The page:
Why did Bligg, the biggest name in Swiss pop music, come to Madison in September? One reason was the rapper's devotion to New Orleans-style parade music, specifically his allegiance to locally based Youngblood Brass Band. The other was to record at DNA Music Labs on Winnebago Street. "They worked 11 a.m. to 11 p.m. every day," says DNA co-owner Mark Whitcomb, who manned the sessions.
It's been a whirlwind year and a half at DNA. Their work log includes recording Ben Sidran's new record. Madison's Phat Phunktion left last week to tour Japan with their new DNA-made record in tow. And the studio continues to be a stop for touring artists. Like the afternoon last year Bela Fleck and Ben Sollee came in - with an hour's notice - to record some fresh compositions prior to a Barrymore Theatre gig that night.
Whitcomb has a radiant smile, and his eyes shine like those of an elf. His creations are not limited to records. The studio produces tracks for GarageBand, the popular music-production software sold in stores nationwide, and in October DNA rolled out an innovative studio device called Hotkey Matrix. The name sounds like the title of a Yes album from the 1970s, and the gizmo looks like something Bill Gates might have had in the back seat of his car in 1988. Nothing but a pad of little square keys.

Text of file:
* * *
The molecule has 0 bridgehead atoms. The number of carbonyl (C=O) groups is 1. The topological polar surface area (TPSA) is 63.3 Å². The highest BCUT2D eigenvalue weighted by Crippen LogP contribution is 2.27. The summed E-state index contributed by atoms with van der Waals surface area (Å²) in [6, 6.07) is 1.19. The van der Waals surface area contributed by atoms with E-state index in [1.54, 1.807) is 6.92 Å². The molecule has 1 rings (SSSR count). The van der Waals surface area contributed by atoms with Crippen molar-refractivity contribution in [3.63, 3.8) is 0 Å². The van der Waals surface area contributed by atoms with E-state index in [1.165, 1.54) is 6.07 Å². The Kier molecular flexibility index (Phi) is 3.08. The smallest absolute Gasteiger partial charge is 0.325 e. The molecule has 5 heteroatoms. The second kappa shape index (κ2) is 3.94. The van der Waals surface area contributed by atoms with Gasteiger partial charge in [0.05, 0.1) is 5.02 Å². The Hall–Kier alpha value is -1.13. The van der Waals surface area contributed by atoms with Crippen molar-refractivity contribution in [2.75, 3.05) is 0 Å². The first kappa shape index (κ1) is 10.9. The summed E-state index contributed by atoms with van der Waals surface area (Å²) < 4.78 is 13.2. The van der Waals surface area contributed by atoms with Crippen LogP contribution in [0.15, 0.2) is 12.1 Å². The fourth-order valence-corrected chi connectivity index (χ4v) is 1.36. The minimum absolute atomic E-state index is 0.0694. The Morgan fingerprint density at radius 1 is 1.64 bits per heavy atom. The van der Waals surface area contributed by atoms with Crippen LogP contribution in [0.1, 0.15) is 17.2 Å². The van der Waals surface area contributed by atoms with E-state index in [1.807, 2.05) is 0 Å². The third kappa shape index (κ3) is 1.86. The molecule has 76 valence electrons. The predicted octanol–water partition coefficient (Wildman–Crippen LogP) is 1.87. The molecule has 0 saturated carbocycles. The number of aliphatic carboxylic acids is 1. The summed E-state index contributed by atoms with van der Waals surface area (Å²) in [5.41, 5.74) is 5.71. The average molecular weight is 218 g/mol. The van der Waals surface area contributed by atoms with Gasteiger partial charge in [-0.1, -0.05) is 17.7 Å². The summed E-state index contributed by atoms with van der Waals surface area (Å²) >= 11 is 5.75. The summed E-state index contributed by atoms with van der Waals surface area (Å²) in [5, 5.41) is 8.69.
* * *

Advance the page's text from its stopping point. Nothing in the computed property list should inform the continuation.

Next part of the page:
Whitcomb used scissors to cut out the little paper labels for the keys of the five prototype tablets he and his co-inventor Brian Daley fabricated. What does the Hotkey Matrix do? "It reduces keystrokes for mundane production tasks," explains Whitcomb. "It takes common and repetitive tasks and reduces them to one key."
Gearslutz.com, a go-to industry website for engineers, posted news of the Hotkey Matrix in October. All five of the keyboards sold within a week. Meanwhile, Bligg's millions of Swiss fans will hear Madison DNA when his new record is released in 2012.